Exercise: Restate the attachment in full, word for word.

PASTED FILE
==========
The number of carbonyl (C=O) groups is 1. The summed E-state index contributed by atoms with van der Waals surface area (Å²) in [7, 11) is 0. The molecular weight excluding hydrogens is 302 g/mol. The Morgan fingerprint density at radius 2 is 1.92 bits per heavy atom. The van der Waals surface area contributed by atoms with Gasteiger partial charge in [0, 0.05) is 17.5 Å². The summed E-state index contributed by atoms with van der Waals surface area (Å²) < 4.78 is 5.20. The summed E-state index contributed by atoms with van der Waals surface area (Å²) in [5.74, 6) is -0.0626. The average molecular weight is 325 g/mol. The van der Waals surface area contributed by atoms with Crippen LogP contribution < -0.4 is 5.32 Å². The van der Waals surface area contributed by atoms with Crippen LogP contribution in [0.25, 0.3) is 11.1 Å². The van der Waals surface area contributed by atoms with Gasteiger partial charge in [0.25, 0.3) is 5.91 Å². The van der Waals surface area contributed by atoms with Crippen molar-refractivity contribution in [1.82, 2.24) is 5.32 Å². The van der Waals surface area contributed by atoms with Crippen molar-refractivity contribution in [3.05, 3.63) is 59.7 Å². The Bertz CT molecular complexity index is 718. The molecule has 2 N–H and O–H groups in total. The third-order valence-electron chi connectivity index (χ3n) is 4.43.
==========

The number of carbonyl (C=O) groups is 1. The summed E-state index contributed by atoms with van der Waals surface area (Å²) in [7, 11) is 0. The molecular weight excluding hydrogens is 302 g/mol. The Morgan fingerprint density at radius 2 is 1.92 bits per heavy atom. The van der Waals surface area contributed by atoms with Gasteiger partial charge in [0, 0.05) is 17.5 Å². The summed E-state index contributed by atoms with van der Waals surface area (Å²) < 4.78 is 5.20. The summed E-state index contributed by atoms with van der Waals surface area (Å²) in [5.74, 6) is -0.0626. The average molecular weight is 325 g/mol. The van der Waals surface area contributed by atoms with Crippen LogP contribution < -0.4 is 5.32 Å². The van der Waals surface area contributed by atoms with Crippen LogP contribution in [0.25, 0.3) is 11.1 Å². The van der Waals surface area contributed by atoms with Gasteiger partial charge in [0.25, 0.3) is 5.91 Å². The van der Waals surface area contributed by atoms with Crippen molar-refractivity contribution in [1.82, 2.24) is 5.32 Å². The van der Waals surface area contributed by atoms with Crippen molar-refractivity contribution in [3.05, 3.63) is 59.7 Å². The Bertz CT molecular complexity index is 718. The molecule has 2 N–H and O–H groups in total. The third-order valence-electron chi connectivity index (χ3n) is 4.43.